Page 109


Page 109
Colorado River problem
Is Part Of,8
Full text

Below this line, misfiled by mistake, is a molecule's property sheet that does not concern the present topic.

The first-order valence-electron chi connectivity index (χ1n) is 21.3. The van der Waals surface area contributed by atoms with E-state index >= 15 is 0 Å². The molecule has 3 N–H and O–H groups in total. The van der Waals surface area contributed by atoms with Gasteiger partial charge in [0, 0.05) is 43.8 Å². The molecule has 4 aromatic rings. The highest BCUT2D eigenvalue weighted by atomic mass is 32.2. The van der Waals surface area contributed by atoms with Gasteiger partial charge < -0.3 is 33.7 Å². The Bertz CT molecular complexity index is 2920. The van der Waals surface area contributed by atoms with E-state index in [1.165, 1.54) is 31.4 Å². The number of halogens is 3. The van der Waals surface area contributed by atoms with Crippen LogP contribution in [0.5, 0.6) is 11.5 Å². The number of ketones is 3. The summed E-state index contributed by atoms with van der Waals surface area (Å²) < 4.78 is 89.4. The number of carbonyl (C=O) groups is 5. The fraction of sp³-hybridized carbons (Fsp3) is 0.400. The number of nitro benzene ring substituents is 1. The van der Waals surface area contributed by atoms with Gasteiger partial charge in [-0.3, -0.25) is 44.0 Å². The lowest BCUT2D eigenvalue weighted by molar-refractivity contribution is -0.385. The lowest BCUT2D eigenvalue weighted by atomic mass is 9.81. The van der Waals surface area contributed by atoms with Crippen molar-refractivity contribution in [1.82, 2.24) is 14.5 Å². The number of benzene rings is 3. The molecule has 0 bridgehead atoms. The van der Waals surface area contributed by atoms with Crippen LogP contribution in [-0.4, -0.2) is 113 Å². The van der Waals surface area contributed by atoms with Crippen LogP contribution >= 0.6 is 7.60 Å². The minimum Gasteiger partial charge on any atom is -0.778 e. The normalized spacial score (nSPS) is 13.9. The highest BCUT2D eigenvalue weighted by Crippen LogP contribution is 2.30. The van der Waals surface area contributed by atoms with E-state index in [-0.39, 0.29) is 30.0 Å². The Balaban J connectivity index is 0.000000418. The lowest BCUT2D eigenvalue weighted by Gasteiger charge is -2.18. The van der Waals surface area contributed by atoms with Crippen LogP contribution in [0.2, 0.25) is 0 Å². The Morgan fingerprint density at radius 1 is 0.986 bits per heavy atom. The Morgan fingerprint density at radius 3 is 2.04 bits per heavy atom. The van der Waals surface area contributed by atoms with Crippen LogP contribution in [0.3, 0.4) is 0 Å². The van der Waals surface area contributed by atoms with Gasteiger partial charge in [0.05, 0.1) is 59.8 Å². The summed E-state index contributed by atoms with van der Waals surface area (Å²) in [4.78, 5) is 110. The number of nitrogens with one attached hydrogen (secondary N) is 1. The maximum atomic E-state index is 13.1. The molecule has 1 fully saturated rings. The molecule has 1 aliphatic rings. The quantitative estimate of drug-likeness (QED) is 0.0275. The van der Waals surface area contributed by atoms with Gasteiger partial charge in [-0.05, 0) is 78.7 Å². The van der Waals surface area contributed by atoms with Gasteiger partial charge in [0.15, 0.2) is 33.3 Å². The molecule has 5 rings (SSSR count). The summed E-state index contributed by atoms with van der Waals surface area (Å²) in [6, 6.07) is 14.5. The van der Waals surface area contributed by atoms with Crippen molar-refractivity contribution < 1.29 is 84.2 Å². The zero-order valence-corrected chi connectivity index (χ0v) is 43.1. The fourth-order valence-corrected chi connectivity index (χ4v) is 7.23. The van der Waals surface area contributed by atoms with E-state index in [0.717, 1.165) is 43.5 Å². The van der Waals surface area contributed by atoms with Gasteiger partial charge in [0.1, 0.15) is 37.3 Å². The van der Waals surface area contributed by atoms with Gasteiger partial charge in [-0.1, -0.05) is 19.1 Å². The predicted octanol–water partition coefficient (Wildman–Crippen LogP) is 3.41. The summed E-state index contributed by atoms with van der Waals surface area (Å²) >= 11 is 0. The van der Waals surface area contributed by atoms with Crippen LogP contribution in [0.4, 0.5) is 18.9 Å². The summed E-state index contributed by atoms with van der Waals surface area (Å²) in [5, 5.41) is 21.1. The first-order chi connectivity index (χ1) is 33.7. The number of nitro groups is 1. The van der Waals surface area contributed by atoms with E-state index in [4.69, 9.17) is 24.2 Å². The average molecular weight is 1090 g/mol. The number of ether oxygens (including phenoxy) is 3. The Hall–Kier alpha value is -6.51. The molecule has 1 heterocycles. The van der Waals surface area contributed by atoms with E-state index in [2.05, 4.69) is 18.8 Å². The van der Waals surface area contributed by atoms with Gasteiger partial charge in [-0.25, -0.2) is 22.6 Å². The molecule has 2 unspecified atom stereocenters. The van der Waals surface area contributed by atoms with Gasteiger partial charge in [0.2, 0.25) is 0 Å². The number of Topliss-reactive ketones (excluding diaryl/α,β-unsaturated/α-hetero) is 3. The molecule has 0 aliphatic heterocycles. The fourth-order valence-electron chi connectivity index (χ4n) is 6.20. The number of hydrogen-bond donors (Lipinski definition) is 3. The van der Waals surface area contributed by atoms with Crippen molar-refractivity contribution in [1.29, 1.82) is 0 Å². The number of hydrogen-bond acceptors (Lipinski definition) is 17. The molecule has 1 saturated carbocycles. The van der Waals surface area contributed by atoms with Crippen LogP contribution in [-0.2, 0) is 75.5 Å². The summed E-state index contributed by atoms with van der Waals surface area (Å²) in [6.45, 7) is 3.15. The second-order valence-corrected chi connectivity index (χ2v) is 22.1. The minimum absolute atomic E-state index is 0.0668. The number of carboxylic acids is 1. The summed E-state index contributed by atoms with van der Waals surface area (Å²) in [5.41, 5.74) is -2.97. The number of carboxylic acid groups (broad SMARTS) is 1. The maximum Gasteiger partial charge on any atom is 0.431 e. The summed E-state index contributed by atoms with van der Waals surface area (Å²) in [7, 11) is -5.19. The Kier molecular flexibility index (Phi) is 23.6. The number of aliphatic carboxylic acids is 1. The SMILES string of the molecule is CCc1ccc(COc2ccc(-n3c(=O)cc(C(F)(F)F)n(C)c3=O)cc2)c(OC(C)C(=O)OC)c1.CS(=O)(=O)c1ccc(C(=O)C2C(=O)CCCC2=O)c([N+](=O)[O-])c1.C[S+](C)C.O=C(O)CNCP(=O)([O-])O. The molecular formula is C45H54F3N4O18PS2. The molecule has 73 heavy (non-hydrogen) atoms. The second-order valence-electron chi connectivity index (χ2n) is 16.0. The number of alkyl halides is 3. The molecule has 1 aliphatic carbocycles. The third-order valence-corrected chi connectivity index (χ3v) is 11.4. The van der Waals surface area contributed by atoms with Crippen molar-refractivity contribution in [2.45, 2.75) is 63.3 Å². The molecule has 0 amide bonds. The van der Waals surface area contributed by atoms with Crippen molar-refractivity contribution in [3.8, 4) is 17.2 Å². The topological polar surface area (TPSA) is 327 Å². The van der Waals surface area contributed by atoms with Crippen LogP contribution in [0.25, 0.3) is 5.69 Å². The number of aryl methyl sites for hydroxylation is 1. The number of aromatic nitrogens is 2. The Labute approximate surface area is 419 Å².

414 L. C. HILL ON THE COLORADO RIVER PROBLEM site, in his opinion, is that its flowage damages may be high, as it will require moving the Town of Needles, a division point on the Santa Fe Railroad, and re-locating 15 to 20 miles of main-line railroad. He neglected to call attention to the fact that about 100,000 acres of land in the Mohave and Cottonwood Valleys would be submerged and thus eliminated from agricultural development. The principal advantage claimed for the Mohave Reservoir is based on rather fallacious reasoning. The author states that water for 50,000 acres of land would be saved if Boulder Reservoir were reduced in size and Mohave Reservoir constructed. This assertion is based on apparent differences in evaporation losses. According to Table 18, there would be, under the U. S. Bureau of Reclamation plan, an evaporation loss at Boulder Canyon of 650,000 acre-ft. per annum, or 600,000 acre-ft. more than at present, while future evaporation loss, under the author's plan, with the same flood control at Mohave, would be 490,000 acre-ft., from which has been deducted 350,000 acre-ft. as the present loss, leaving only 140,000 acre-ft. as the net loss. It is incorrect to credit all the present loss from the 72,000 acres of flooded area in Mohave and Cottonwood Valleys to the Mohave Reservoir. Flood control in Boulder Reservoir would greatly reduce the area from which evaporation would occur. This inevitable reduction should properly be credited to the Boulder Reservoir and only the remainder should be a credit to the Mohave Reservoir. Unless submerged, these valleys will be irrigated when regulation is provided, consequently the evaporation from this irrigable area cannot justifiably be deducted from the evaporation loss from the reservoir which would submerge these lands. It would be equally logical to create a reservoir out of the cultivated Palo Verde and Parker Valleys in order to eliminate the evaporation loss from these lands. In Table 33 is shown the manner in which the speaker believes these losses should be considered. For purposes of comparison, the values in Table 18 are taken as correct. This saving by the elimination of Mohave Reservoir would be about sufficient to compensate for the evaporation loss from the proposed secondary reservoir near Parker. At least the quantity of irrigation storage given must be provided below the Canyon Section, in addition to that needed for flood control and for silt accumulation, even if up-river storage is developed later, as considered by the author. Careful analysis of all the factors affecting the reduction of the water supply by evaporation shows clearly the fallacy of this objection to Boulder Reservoir. Flood Control.—The ideal reservoir for flood control would be below the last tributary of any consequence. Unfortunately, such a provision on the Colorado River is impossible below the Gila, so that the control of the Gila River floods must be by separate regulating works on that stream. It is generally agreed that reservoirs for flood control on the Colorado should be at, or below, the lower end of the Canyon Section. Consequently, discussion revolves around the selection of Boulder Reservoir or Mohave Reservoir.

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